Damaged soybeans as the result of excess moisture at harvest time. Many farmers are having trouble selling their soybeans because the damage amount exceeds the limits set by buyers. (Photo by Todd Spivey/LSU AgCenter)
Wet weather causes problems for soybean farmers
The 2018 soybean harvest started well for most farmers, however the tides have changed, putting farmers in a situation where a large portion of the crop is being left in the field.
Local farmer, Richard Fontenot, who farms with his brother in the Vidrine area, said, “50 percent of soybeans in Louisiana are being left in the field due to field damage. And, of the 50 pct. being harvested, only half of it is being marketed.”
According to Richard, of the 25,000 acres of soybeans planted in Evangeline Parish, only 25 pct. is ready for the market at this time. This “phenomenon,” as Richard called it, has forced him and his brother Neal to leave more crops in the field then they have in the last 20 years.
The wet weather recently experienced in the state has played a crucial role in the problem soybean farmers are facing.
In terms of this issue, LSU AgCenter soybean specialist Todd Spivey said, “Because of this wet weather, many producers have not been able to harvest a crop that has been ready to harvest for as long as three weeks. This extended period of wet conditions has reduced grain quality tremendously, with samples harvested by producers being graded with as much as 60 pct. total damage. This has led to countless acres that will go unharvested in 2018.”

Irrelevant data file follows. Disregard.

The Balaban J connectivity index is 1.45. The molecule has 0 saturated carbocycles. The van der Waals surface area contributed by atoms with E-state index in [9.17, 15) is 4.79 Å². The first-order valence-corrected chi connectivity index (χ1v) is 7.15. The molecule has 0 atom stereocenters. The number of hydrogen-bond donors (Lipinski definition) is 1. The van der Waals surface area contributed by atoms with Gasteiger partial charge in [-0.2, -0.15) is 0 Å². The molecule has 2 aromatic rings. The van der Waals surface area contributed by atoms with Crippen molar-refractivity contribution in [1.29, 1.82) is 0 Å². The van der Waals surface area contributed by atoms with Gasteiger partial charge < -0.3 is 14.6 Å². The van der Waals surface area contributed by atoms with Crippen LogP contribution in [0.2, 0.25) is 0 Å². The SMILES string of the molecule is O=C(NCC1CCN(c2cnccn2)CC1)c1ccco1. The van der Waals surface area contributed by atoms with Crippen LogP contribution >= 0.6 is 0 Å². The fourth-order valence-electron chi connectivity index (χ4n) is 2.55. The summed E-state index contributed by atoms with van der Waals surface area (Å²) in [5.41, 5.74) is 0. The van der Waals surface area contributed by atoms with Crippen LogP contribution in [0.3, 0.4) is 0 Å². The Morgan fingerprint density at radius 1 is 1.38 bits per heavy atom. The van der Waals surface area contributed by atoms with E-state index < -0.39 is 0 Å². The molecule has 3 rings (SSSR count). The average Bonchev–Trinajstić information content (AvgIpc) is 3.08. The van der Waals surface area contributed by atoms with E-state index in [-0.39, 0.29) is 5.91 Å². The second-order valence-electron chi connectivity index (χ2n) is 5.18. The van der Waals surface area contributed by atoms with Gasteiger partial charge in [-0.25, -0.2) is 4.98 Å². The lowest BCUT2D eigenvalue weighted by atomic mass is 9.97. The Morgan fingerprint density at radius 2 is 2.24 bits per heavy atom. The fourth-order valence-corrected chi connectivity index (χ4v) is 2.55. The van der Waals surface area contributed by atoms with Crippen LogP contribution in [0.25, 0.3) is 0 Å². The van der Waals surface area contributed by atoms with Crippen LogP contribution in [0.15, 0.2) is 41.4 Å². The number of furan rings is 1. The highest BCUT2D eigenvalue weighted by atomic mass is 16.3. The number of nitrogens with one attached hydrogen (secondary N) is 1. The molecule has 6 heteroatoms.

According to Spivey, who made a recent visit to Evangeline Parish, during the first two and half weeks of September, “harvest had been progressing quickly.” However, he said, harvesting “has since stalled with only three pct. of the statewide crop being harvested from Sept. 23 to Sept. 30, compared to 15 pct. in the week prior.”
With the soybean crop being left in the field, the next issue that arises for farmers is the fact that grain quality is becoming reduced. This causes a problem when it comes to storing and selling their product.
Some grain elevators, or places to store the crop once harvested, are not accepting soybeans with a total damage over five pct.
According to LSU AgCenter County Agent Todd Fontenot, when it comes to storing the soybean crop, one thing some farmers in Evangeline Parish have going for them is the fact that they have their own storage facility. This he said is because a lot of soybean farmers in Evangeline are also rice farmers who have their own grain bins for their rice.
Todd said, “The advantage to having your own grain bin is that some farmers can try to make room to store some of their soybean crop. However, that doesn’t mean their product will make it to market to be sold. It’s a very sticky and sever situation our farmers are facing right now.”
Soybean farmers are also now making less money selling their crop due to newly imposed tariffs.
“We took a 20 pct. hit in the price of soybeans because of tariffs that are a result of the Trump administration,” said Richard. “Farmers are the ultimate optimists though, so we are hoping this issue can be resolved. It is still a little to early to tell if that will make the market change. But we are optimistic that trade negotiations with Mexico and Canada regarding the NAFTA agreement will resolve some of these issues.”
Richard, along with others in the agriculture business, are set to have a meeting in New Orleans this Friday with leaders including Louisiana Commissioner of Agriculture Mike Strain to discuss the issues farmers in Louisiana are facing and how this problem can be solved. Look for an update from this meeting in a future edition of the Ville Platte Gazette.